The project then flipped and busted wide open what others of Conference Planning Team had not done, when the head of the Department for the State of Maryland's MSDE sent the project back with lots of questions. I was totally blown and blind sided. My only mistake was not including in my plan, a cross-sectional aspect of deliverables from other conference committee's and other independent assignment teams. What I learned from this is that I should have been getting other teams to share with me what they were working on, and where they were on their deliverables. Their deliverables would have shown me, what they needed to do before my project reached the point of being finalized. In this, I started looking to see what Conference Committee's I could help, and researching how other committee's would potentially impact my committee and my indenpendent team's assignment. We used the questions from the state to assess which conference committee we needed to approach and offer team assistance to. I put on the Calendar to address not making the same mistakes again for the next year - (Conference Debrief) learning curves, and then I put on everyone's Calendar all Conference Committee and Planning Team Meeting. This would help us compile the results of where we were, how to move forward, and what our next best steps were. We knew we only had a small window of time to act to help others of the conference planning team, so we came together as a Team with me at the helm of the assisgnement I was taked to complete. This was only a small setback that I felt we could overcome, and eventually we did. Once everything was reworked, I sent the project back off to the Department of MSDE for the State of Maryland and we were approved. This was still done 1 to 2 months a head of my forecasted projections and the State's. I was very proud of the work the Team did and what I had done. I was and still remain humble about this because I needed help and I did not do the work alone. I had help! I may have carried this on my back, but again I say I had help. 

    When we got to the conference, I saw the fruits of our labor when Packets for CEU's - Continuing Education Unit's and/or Credit's were handed out to the VISTA's first and then Conference Attendees. Whenever we were  not working the conference, we were considered Attendees. We reaped the benefits of this work and earned CEU's ourselves. Ultimately, the State had backed the MD4YC2019 Event with a CEU Seal of approval. I have never been given an opportunity such as this before and I am so proud of the work I committed to doing for this conference. 

    I am Bee Scott and this is my VISTA Alumni Story!

  • Alumni story
    Wacinque Amistad Kaizen BeMende 2019 2020 Socorro

    With a service term that begins in the end year of a decade and continues to the beginning year of a new decade I thought I would approach my story on that basis. This is a story build on hugh potential.  The service assignment is at New Mexico Institute of Mining and Technology and is a piller in the community. Tech is known worldwide for it's excellence in education and produces more PHd's per student enrollment than every college in America anddrawing student from around the world.  Our mission name is STORM FORCE: STEAM OutReach & Mentoring Fueling Opportunity through Relationships, Community and Education.  Our mission foundation is Collective Impact using the commitment of a group of important actors from different sectors to a common agenda for solving a specific social problem.  The specific social problem we seek to address is poor academic outcomes in Socorro which trails both national and state performance outcomes by a significant measure receiving D or F for both 4th and 8th grade Reading and Math.  Changing this outcome is a worthy challenge.  It is with this foundation that I launch my service tour.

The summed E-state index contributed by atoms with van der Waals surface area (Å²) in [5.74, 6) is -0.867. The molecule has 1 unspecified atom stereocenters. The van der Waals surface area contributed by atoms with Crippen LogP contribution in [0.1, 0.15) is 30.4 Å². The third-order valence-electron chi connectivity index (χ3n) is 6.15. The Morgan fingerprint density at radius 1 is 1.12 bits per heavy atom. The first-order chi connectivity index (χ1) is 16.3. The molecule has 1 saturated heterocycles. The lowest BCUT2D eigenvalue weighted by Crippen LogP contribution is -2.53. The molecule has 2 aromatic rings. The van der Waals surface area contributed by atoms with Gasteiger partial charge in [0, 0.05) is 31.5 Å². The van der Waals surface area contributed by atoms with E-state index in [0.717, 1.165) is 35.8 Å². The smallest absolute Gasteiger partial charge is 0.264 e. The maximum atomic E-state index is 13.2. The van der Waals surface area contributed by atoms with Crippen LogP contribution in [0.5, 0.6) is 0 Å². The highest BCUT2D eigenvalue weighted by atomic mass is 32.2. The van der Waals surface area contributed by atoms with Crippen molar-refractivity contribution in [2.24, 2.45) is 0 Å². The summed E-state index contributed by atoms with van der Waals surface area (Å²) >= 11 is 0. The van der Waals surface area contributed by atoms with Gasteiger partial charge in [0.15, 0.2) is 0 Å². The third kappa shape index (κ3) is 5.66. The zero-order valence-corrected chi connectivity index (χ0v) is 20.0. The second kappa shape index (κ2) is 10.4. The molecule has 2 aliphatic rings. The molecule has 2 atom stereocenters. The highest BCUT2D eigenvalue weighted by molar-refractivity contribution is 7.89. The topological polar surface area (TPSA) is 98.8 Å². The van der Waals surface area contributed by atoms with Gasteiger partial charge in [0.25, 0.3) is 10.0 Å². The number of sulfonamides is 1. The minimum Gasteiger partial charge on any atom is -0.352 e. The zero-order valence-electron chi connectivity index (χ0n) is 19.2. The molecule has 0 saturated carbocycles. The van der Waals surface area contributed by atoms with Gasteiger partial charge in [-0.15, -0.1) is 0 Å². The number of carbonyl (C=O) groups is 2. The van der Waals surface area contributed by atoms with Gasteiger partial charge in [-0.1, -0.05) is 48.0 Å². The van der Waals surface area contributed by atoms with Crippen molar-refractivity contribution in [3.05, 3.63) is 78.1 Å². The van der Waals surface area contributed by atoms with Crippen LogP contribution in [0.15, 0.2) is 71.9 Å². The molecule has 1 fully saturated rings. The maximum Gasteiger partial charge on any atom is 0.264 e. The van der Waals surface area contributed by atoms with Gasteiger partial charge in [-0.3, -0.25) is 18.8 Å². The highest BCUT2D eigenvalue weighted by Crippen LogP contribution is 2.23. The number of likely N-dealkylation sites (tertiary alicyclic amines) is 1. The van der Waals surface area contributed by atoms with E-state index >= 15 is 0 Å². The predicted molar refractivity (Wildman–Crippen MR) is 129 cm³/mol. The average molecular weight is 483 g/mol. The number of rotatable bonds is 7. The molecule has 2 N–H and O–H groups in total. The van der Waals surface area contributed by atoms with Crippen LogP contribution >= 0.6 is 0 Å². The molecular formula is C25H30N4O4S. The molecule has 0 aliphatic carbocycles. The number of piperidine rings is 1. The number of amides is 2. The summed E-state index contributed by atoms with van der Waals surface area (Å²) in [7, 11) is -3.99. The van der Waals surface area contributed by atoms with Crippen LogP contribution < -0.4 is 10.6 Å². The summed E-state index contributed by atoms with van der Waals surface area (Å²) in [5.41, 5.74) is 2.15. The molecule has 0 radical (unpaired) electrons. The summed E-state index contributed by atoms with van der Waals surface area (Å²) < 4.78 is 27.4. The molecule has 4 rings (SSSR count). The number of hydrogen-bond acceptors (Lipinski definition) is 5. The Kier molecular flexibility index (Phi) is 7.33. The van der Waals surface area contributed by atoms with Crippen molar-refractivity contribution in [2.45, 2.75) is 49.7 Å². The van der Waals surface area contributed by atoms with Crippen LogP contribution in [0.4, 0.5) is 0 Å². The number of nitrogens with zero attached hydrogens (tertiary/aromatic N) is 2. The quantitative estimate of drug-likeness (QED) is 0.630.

• Alumni story
    Baker 2012 2017 Harrison Arkansas

    I had never heard of VISTA before 2012, although an organization in town supported a team of VISTA for years. The distribution Company that I had worked with for 30 years decided to close, displacing roughly 500 people in our surrounding communities. Our local and state officials came to us to educate us on opportunies and to let us know there IS life after such a rude awakening. Our local workforce center was there with surveys, asking each of us to fill it out. One question on that survey that leads me to this point is..”What do you want to do with yourself now that the company has let you go”? We received a great severance package as well as unemployment benefits for 6 months. My answer was to volunteer somewhere. This answer displayed a “red flag” to one of the workforce employees. She called me and talked at great length about the VISTA program in town. I applied and was accepted. I was 56 years old, did not want the education award, so I served 5 years, thinking I might retire. NOPE, I’m now working with a non-profit in town, one that had supported a VISTA for years prior. That’s it in a nutshell!!!

     

    Thanks for all you do

  • Alumni story
    Quiroz 2019 2020 Mar Vista

    When I first joined VIsta, I was fresh out of college. I thought I wanted to go into law but I figured I'd give Vista a try in the meantime. I ended up falling in love with the organization and now, 6 years after serving, I am back again! I am excited to apply the skills I've gained in the past few years to better empower the community I serve. 

  • Alumni story
    Wendy Alvarado 2019 2020 Los Angeles

    I graduated from college 2019 with a Single-Subject Teaching Credential in English. As I look for a city and school district to drop anchor, I want to make a positive direct impact in my community. Serving as a volunteer recruitment and retention coordinator will allow me to learn about how out of school support systems operate and ultimately help facilitate student to refine their reading and writing skills. As a future educator, I want to be resourceful for students inside and outside of the classroom. The non-profit organization I have been placed at will allow me to learn the nuts and bolts of how to launch and maintain support programs for students. I look forward to serving this year as a Vista Member.

  • Alumni story
    Leif Olandese 2016 West Palm Beach/ Fort Myers FL

    While I currently serve as The VISTA Leader in Florida's only Promise Zone, my story is focused back in my 1st year as a VISTA in West Palm Beach. I worked with the Children's Home Society designing and implementing a vocational program to assist single parents in the job search for compatible employment given the complexity of their daily demands. But my greater contribution came, I feel, from my FEMA Training. I ordered disaster preparation materials for all three offices in English, Spanish and Creole. With permission from my site supervisor, I also did presentations on building disaster safety kits at each office. I say this was my greater contribution because 2 months later the area would evacuate for Hurricane Irma. I like to feel I helped prepare some residents of the West Palm Beach area for that tragedy.